Portfolio of Hope

brown grizzly bear on black metal fence

Despite the UK public’s disdain for fur products (over 90% of the U.K. public refuse to wear fur), and the UK government themselves having legislated against trophy hunting, we continue to see bearskin being used in the production of the King’s Guard’s hats today.

The UK government have legislated against trophy hunting, the shooting of wild animals for ‘in-home-display’, and yet, we have a Ministry of Defence (which is a part of the UK government) whose uniform consists of bearskin hats, and who therefore pay for bears to be captured and killed for their pleasure.

The King’s Guard’s hats are made from the fur of black bears killed by recreational hunters in Canada. During spring hunts, mother bears with nursing cubs are shot, sometimes several times before they escape, only to bleed to death… In fact, as many as one bear in seven will die slowly from blood loss or starvation. It is rarely an instant death, and certainly not painless. The culling of mother bears leads to the eradication of entire families for, when mother bears are killed, their cubs are orphaned and left to starve.

The fact that we allow such abhorrent acts to take place in the name of ‘tradition’, undermines the government’s proposed stance on trophy hunting because, what they are doing is just as bad- creating a demand for the bears’ fur and fuelling the slaughter, by continuing to import the wholly unnecessary bearskins for ornamental hats.

PETA are calling on the Ministry of Defence to put a stop to this and to replace the bearskins with faux fur, a valid request considering that luxury faux fur, ECOPEL, meets all of the MoD’s requirements. ECOPEL is high-performing, humane material which looks and functions just as real bear fur does. It is indistinguishable in fact, the only difference being that a bear hasn’t had to be killed for it…

As Kirsty Gallacher, British TV presenter and supporter of PETA’s faux fur campaign so eloquently puts it;

‘Fur belongs to the animals who were born with it. Tradition is no excuse for violence, and by embracing this faux fur alternative created by PETA and ECOPEL, the Ministry of Defence would allow this national symbol to endure in a way that reflects modern society and its values.’

What’s more, ECOPEL has offered the Ministry of Defence an unlimited amount of the material free of charge until 2030 — a move that could save over £1 million of taxpayer money. And, with over 75% of Brits considering bearskin caps a “bad use of government funds”, it would certainly be a welcome move…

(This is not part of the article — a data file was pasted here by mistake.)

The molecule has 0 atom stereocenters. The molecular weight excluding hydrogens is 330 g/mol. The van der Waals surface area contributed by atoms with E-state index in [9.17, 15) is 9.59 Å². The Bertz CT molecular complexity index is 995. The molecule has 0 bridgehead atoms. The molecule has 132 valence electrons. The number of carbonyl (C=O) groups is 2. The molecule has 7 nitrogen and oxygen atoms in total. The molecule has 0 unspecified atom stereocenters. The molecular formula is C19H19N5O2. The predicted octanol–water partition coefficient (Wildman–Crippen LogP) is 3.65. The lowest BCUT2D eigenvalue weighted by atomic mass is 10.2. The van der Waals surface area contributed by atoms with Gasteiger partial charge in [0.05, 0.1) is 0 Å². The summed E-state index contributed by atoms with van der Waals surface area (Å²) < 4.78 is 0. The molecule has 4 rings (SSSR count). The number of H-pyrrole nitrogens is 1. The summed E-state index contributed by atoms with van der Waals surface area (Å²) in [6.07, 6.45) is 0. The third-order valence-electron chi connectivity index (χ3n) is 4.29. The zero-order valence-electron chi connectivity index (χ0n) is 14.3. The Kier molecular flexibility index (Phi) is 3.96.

PETA started a petition in 2022 encouraging people to express their disdain at the UK government’s continued use of real bearskins used for the Queen’s Guards (now the King’s Guards) caps. Having secured (and surpassed) the 100,000 signatures needed in order for the debate to go to parliament, it did become a topic of debate in the House of Commons in July 2022, however, the response given by the Ministry of Defence was, in short, unsatisfactory.

The Response…

‘Bears are never hunted to order for use by the MOD. Our suppliers source pelts made available by the Canadian authorities following a licenced cull as part of a programme to manage the wild bear population; Provincial, territorial, federal and international laws provide strict trade regulations to protect against unlawful trade in black bears both within Canada and internationally.

Bear pelts that are used for the Queen’s Guards ceremonial caps are the by-products of these licenced culls, as opposed to fur being harvested from an animal being bred for this sole purpose. Therefore, any reduction in the number of bearskins procured by the MOD would not equate to a reduction in the numbers of bears being culled.

Guardsmen take great pride in wearing the bearskin cap which is an iconic image of Britain. It must look smart but also be practical for the guardsman to wear in wet or dry weather. The material it is made from must therefore meet the five required criteria. MOD do use man made alternatives in their uniforms where these provide suitable, affordable and sustainable alternative to animal products. For example the smaller busby hats worn by the King’s Troop are made from faux fur. Unfortunately, there is currently no non-animal alternative available that meet the essential criterion for the Queen’s Guards ceremonial caps.

A man-made fabric manufactured by Ecopel was passed to an independent testing house by PETA (People for the Ethical Treatment of Animals), and those results were shared with the MOD. However, our analysis of the results shows that it does not in fact reach the standards needed to provide an effective replacement for our bearskin ceremonial caps.